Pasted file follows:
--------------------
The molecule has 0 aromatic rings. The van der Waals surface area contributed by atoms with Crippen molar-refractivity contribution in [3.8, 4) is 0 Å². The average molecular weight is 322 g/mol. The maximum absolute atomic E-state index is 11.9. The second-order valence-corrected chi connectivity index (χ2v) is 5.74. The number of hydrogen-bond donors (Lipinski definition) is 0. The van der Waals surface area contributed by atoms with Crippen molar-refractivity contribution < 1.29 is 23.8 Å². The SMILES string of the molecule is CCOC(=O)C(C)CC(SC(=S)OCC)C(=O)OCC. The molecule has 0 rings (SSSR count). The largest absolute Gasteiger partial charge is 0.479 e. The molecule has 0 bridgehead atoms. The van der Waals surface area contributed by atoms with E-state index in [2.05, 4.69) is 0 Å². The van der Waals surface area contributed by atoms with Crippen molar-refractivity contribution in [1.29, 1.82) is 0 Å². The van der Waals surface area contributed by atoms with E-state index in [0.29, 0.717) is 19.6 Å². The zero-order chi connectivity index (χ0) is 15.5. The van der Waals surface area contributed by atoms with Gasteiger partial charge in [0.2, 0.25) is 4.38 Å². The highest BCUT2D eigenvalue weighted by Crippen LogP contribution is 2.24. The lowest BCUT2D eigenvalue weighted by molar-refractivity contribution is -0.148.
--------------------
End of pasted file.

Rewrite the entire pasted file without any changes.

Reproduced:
The molecule has 0 aromatic rings. The van der Waals surface area contributed by atoms with Crippen molar-refractivity contribution in [3.8, 4) is 0 Å². The average molecular weight is 322 g/mol. The maximum absolute atomic E-state index is 11.9. The second-order valence-corrected chi connectivity index (χ2v) is 5.74. The number of hydrogen-bond donors (Lipinski definition) is 0. The van der Waals surface area contributed by atoms with Crippen molar-refractivity contribution < 1.29 is 23.8 Å². The SMILES string of the molecule is CCOC(=O)C(C)CC(SC(=S)OCC)C(=O)OCC. The molecule has 0 rings (SSSR count). The largest absolute Gasteiger partial charge is 0.479 e. The molecule has 0 bridgehead atoms. The van der Waals surface area contributed by atoms with E-state index in [2.05, 4.69) is 0 Å². The van der Waals surface area contributed by atoms with Crippen molar-refractivity contribution in [1.29, 1.82) is 0 Å². The van der Waals surface area contributed by atoms with E-state index in [0.29, 0.717) is 19.6 Å². The zero-order chi connectivity index (χ0) is 15.5. The van der Waals surface area contributed by atoms with Gasteiger partial charge in [0.2, 0.25) is 4.38 Å². The highest BCUT2D eigenvalue weighted by Crippen LogP contribution is 2.24. The lowest BCUT2D eigenvalue weighted by molar-refractivity contribution is -0.148.